Blog > March 2020 > Feeding your Flock

Feeding your Flock

March 16, 2020

It’s a sure sign spring is near when chick promotions start showing up from our suppliers.  Raising healthy chicks to later produce strong, quality eggs start from the moment they hatch. Feeds that support immune function, digestive health, and have an option to protect against coccidiosis if vaccination status is unknown, are what we offer at Central Valley Ag. If you’re looking for brighter beaks and shanks, healthy immune systems, and correct muscle and skeletal development with enhanced lysine, we can help you!

Starter, Grower, Organic, and Layer feeds are available in bagged options as well as bulk chicken feeds at CVA. Besides complete feeds, we also have access to scratch grains and grit. For those of you not familiar with chickens, here are a few facts:

-Chickens will begin to lay eggs at 18-20 weeks of age.

-The average lifespan of a chicken is 8 to 10 years, but some that are well cared for will live past that.

- A hen’s egg production will peak her first year then decline slowly.

- Retired hens can serve as companions and leaders to younger birds.

I know of many backyard poultry producers who have a daily routine of collecting eggs right after their morning coffee which is a great way to start your day! Strong eggshells are a sign that hens are getting all required nutrients from their feed. Weak eggshells could be a sign for a lack of calcium in the hen’s layer feed. Other issues such as lack of light (need a minimum of 16 hours), stress, molt, and age may also create a lack of production. Some are natural responses while others can be fixed with a simple diet change. Molting is a natural response that starts around 18 months of age. By feeding an increased protein feed, chickens can be helped through this process.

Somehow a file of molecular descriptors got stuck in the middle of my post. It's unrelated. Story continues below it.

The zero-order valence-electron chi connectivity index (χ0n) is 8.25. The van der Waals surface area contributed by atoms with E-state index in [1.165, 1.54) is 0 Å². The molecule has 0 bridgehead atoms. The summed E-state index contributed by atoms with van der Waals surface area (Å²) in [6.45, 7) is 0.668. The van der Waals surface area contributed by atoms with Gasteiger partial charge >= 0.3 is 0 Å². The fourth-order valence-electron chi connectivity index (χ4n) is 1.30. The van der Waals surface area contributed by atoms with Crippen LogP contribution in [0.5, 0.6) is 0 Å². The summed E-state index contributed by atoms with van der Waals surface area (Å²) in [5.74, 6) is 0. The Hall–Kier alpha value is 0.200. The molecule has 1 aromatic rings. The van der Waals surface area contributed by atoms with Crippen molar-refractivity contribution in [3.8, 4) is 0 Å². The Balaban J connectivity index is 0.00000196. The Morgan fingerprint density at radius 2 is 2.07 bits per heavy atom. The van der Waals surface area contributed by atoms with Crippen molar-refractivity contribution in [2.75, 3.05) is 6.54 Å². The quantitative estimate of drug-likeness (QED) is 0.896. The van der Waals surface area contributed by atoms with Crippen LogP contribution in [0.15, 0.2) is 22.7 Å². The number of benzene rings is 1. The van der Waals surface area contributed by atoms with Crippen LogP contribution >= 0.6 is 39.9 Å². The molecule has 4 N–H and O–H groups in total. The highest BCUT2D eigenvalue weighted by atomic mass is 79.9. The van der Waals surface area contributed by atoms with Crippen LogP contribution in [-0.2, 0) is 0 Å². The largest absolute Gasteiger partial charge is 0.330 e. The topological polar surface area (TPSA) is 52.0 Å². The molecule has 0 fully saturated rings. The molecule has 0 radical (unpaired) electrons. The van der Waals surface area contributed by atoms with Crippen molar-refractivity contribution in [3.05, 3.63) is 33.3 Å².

Another favorite of mine when visiting backyard poultry producers is looking at their coops. I’ve seen some that are set up like small homes. When chickens are in a coop please provide at least 4 square feet of indoor space and 5-10 square feet of outdoor space per bird.  Offering one nesting box per four hens with clean dry bedding is a preferred method of housing.  If the pecking order becomes aggressive, hens will need to be separated.  Ideally, hens will lay an egg once every 24-26 hours.  Treats and table scraps are fun to share with our feathered friends, however, it’s not always healthy for them. Keep in mind the 90/10 rule that no more than 10% of a hen’s diet should include treats as they dilute a balanced diet and may affect the calcium which, in return, reflects egg quality. For any questions on chicken feeds, visit a CVA feed retail location in your area.
by Brandi Salestrom
Posted: 3/16/2020 6:06:37 PM by Kristin Petersen | with 0 comments

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